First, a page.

For example, a couple hundred yards from here in CCAM, there are a group of Letterfrack graduates working together in Nádhúra Design, a company based in the Galway Technology Centre, doing design work for companies in America and the UK. It’s almost all intellectual type work, design work and it stemmed from the contacts they made from their placements internationally, and from their network of peers. They are also developing their own products and services, and slowly steadily growing their market. So our idea in CCAM is get our graduates out to hosts internationally, provide pathways back home again and then support them to set up their own enterprise. We are setting up a Creative Enterprise centre here in CCAM with spaces where people can work at making things as well as designing in offices, and film-making or creating art in studios.

The idea is that we could have a number of long-term occupants, particularly organisations like the Galway Film Centre who support the creative sector, and graduates would come back here, set up their enterprise, work here for a couple of years, incubate here and take advantage of the creative and supportive environment. We’re in the process of setting up a joint venture with the Western Development Commission (WDC) and St Columba’s Credit Union Ltd (SCCUL), to support and develop this new centre. We also plan to facilitate a flow of enterprises, after incubation here, out to regional community enterprise centres in places like Ballinasloe, Gort, Letterfrack, Headford, Tuam, Castlebar, Roscommon and further afield, and we have had very early ‘concept’ discussions with some locations. They would be all connected back to this creative ecosystem and so have a support system for people to stay linked into.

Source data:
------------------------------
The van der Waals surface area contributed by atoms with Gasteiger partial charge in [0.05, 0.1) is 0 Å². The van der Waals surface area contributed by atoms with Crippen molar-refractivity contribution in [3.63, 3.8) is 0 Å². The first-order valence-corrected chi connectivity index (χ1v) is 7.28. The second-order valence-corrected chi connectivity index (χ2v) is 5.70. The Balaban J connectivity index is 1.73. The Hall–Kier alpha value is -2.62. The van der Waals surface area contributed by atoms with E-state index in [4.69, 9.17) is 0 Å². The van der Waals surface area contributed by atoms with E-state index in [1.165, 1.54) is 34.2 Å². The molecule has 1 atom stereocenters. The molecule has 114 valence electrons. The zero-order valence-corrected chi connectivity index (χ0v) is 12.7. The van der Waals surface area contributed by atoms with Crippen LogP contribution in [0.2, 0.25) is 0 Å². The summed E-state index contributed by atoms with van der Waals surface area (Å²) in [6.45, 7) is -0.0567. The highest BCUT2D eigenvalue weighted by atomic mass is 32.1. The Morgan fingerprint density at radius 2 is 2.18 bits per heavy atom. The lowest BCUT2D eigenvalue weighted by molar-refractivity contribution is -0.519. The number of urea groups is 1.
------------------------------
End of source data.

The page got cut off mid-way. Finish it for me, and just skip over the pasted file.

Is that something you see as lacking in the Galway creative sphere—that kind of support?

I don’t know of any similar concept that’s purely focused on the creative industry. This is really trying to join up all the dots—it’s a big picture idea. The Western Development Commission did some research a few years ago to look at the potential growth for the creative economy in the West and they forecasted significant growth if we could develop these networks of practice and international markets for our creative output. One of the things you have to remember is that anything you physically output here in the West of Ireland, we don’t have a huge market for it here—so it probably has to leave here. So you’re into transport costs straight away and if it’s a high-value item the transport cost does not matter as much, but you’re at a disadvantage if you’re transporting bulky moderately priced physical product out of here.

However, if it’s digital content or output, if it’s intellectually based, you’re not at any disadvantage because you can work collaboratively and share your product around the world instantly. So for example if you’re providing your ideas, or formulating your ideas and providing a creative input into other companies, then the West of Ireland is an ideal base. We have a great environment for creative activity here in CCAM, to help to grow that sector and grow the cross pollination between different aspects of it. When I came here to work on the Design Week exhibition back in September 2014 and felt the creative energy and saw the potential, it immediately suggested itself to me that you could have the nucleus of something really great here if you could bring all the different stakeholders together and all the different potential actors working together.


What drives you?